1969 Mercedes-Benz 250 W114

Old Mercedes saloons look great and can be bought at a low price due to the high number of four-door models produced in huge volume over the years. This is great news for those of us who want to drive a stylish retro ride, but find ourselves having to work to a tight budget. The trade-off is performance, where foot-to-the-floor action doesn’t always deliver enough poke to keep up with modern traffic, but with a bit of clever thinking, even slow saloons wearing the three-pointed star can be given a new lease of life.

My 1969 Mercedes-Benz 250 W114 is a good example of a Mercedes with pedestrian pace being afforded fresh energy. The car’s engine bay is huge, a characteristic allowing me to consider a wide range of powerplants to swap with the M114 2.5-litre straight-six fitted at the factory. I love the idea of my German sedan running on American muscle, which is why the engine I’ve bought is a 4.5-litre V8 originally bolted to the front end of a Dodge Dart.

I’ve trial-fitted the Mopar lump and its accompanying Torqueflight A904 four-speed automatic gearbox, and I’m delighted to report there’s loads of room left for me to work at the nose of my car. I’ll have to make custom engine mounts and I’ll need to update the propshaft, but with the sport-profile camshaft, four-barrel carburettor and other parts I’ve acquired, I’m expecting a big increase in power which I intend to put to good use when travelling across the country to the various shows my car attends each summer.

It’s not just engine and transmission swaps made easy by the availability of space around the car’s mechanical components. There’s so much emptiness at each corner, I’ve been able to fit a custom air ride suspension system utilising Firestone double-bellow bags linked to twin Viair compressors and a four-gallon Air Lift Performance air tank. I’ve relocated the rear shock absorbers and added bespoke framework to support the alterations. There’s plenty of room to play with. Put it this way, I certainly haven’t had to shoehorn any of this third-party equipment into place!

For modifiers like myself, Mercedes saloons built in the 1960s and 1970s are fantastic platforms to use for restomod projects. A friend of mine owns a BMW E30, and there’s absolutely no way he’d be able to equip his Bimmer with my car’s new engine and gearbox without a serious amount of fabrication work taking place. That’s not to say a cheap old Merc isn’t going to present problems. For want of a better example, my two-owner W114 needed sills, inner wheel arches and a nearside front floor pan after I brought it home on a low loader from where the seller lived. The brakes were seized through a lack of use, the engine was in need of attention and the bodywork required new paint, but a few weeks spent working on the driveway with my dad (the owner of a modified W114 280) saw my brown Benz spring back to life before I used it to hit the show season in style.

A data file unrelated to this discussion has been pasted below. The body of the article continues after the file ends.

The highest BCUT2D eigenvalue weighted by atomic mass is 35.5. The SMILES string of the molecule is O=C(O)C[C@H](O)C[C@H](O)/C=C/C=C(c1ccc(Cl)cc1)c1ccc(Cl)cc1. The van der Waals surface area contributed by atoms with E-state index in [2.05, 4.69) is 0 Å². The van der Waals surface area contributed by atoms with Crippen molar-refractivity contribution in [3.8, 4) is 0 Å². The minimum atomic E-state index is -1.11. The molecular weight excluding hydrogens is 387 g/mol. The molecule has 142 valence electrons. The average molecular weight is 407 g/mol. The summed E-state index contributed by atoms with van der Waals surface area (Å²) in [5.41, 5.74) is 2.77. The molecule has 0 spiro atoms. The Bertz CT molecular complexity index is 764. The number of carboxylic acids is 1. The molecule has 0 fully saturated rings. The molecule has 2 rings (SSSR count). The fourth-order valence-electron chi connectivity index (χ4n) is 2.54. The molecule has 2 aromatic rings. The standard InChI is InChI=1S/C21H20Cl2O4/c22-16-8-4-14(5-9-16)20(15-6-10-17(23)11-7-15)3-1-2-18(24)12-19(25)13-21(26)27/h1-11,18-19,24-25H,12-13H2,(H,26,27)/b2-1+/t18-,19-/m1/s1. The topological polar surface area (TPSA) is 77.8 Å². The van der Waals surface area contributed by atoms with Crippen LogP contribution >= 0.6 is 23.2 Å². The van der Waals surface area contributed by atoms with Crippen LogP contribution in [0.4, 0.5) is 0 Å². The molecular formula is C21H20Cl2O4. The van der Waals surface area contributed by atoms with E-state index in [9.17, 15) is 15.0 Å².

Above Air ride provides the ‘low’ and a 4.5-litre Dodge Dart 273ci V8 will provide the ‘go’

“My two-owner W114 needed sills, inner wheel arches and a nearside front floor pan after I brought it home on a low loader”

How useful was this post?

Click on a star to rate it!

Average rating 4.8 / 5. Vote count: 5

No votes so far! Be the first to rate this post.


Jean-Claude Landry
Jean-Claude is the Senior Editor at eManualOnline.com, Drive-My.com and Garagespot.com, and webmaster of TheMechanicDoctor.com. He has been a certified auto mechanic for the last 15 years, working for various car dealers and specialized repair shops. He turned towards blogging about cars and EVs in the hope of helping and inspiring the next generation of automotive technicians. He also loves cats, Johnny Cash and Subarus.